Stoa of Attalos - Museum of the Ancient Agora

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Τhe Agora museum is housed in the Stoa of Attalos, a reconstructed building of around 150 B.C. The characteristic feature of the museum is that the exhibits are all closely connected with the Athenian Democracy, as the Agora was the focus of the city's public life. 

The Stoa of Attalos was discovered during the excavations carried out by the Greek Archaeological Society between 1859 and 1902. In 1953-56 it was reconstructed in order to house the finds from the excavations at the Agora. In 1957 the Greek state assumed responsibility for the administration and security of the museum and the archaeological site.

The Stoa, on the east side of the Ancient Agora, was the gift of Attalos II, King of Pergamon, as a fragmentary inscription on the epistyle of its lower colonnade shows: 

«King Attalos, son of Attalos and of Queen Apollonis». 

The building is 120 m wide and 20 m deep and had two floors with a second series of columns on the interior and 21 shops at the back of both floors. On the ground floor the exterior colonnade was Doric and the interior Ionic, without fluting. On the upper floor the exterior colonnade was Ionic, and the interior had capitals of a Pergamene type. The Stoa of Attalos was a place for Athenians to meet, walk, and to do business. It was destroyed by the Heruli in A.D. 267, and its members were incorporated into the Late Roman Wall. The restoration, based on studies by the architect Yannis Travlos, was carried out in 1953-1956 by the American School of Classical Studies, with the financial support of John D. Rockefeller, Jr.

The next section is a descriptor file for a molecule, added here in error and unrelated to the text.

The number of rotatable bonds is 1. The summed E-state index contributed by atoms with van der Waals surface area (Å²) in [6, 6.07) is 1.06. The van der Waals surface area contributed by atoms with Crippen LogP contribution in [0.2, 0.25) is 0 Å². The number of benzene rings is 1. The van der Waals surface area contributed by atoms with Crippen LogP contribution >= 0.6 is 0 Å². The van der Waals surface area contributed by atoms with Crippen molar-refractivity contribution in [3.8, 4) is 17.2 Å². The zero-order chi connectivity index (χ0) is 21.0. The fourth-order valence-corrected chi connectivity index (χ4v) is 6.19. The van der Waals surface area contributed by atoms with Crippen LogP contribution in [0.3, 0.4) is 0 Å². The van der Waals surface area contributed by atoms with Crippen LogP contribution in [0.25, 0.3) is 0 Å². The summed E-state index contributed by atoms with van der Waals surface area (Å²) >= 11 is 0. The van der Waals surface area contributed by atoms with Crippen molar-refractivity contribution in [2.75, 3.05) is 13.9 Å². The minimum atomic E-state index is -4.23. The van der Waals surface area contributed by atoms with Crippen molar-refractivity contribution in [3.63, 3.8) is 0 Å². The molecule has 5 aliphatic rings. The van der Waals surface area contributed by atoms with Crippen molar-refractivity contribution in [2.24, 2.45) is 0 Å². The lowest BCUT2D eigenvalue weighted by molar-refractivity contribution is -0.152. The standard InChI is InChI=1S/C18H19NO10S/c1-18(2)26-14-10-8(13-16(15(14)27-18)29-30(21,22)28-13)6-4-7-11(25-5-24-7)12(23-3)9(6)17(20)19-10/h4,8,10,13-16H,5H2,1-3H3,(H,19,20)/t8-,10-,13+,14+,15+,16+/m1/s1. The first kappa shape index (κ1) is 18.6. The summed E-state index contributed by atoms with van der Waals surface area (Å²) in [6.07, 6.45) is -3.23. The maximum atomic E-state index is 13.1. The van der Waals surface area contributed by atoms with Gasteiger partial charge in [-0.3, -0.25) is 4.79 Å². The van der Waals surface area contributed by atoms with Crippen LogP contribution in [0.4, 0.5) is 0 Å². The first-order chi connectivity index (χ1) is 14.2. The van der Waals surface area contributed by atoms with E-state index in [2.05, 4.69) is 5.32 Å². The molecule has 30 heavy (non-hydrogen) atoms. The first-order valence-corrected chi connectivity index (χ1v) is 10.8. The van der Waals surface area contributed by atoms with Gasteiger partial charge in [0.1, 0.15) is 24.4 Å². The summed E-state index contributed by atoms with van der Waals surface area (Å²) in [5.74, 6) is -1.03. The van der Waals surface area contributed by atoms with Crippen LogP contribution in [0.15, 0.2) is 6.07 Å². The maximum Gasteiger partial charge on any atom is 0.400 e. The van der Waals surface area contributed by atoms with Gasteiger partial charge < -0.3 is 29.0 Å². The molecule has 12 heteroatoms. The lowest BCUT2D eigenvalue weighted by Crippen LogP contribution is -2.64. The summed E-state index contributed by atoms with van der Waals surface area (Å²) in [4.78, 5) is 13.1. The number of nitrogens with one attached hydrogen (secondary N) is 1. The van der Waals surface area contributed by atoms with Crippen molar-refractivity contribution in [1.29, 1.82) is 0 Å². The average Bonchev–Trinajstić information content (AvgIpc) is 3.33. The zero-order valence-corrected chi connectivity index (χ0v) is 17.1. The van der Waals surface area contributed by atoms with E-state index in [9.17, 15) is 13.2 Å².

The collections of the museum include: 

- Finds from the wells, deposits, burials, workshops and sanctuaries, (4th millenium B.C. - 7th century B.C.) 
- Clay, bronze, bone, ivory, and glass objects (6th century B.C. - 3rd century A.D.) 
- Sculpture (6th century B.C. - 3rd century A.D.) 
- Coins (6th century B.C. - A.D. 1831) 
- Pottery (6th century B.C. - 6th century A.D.) 
- Inscriptions (5th century B.C. - 2nd century A.D.) 
- Items included in public life ...

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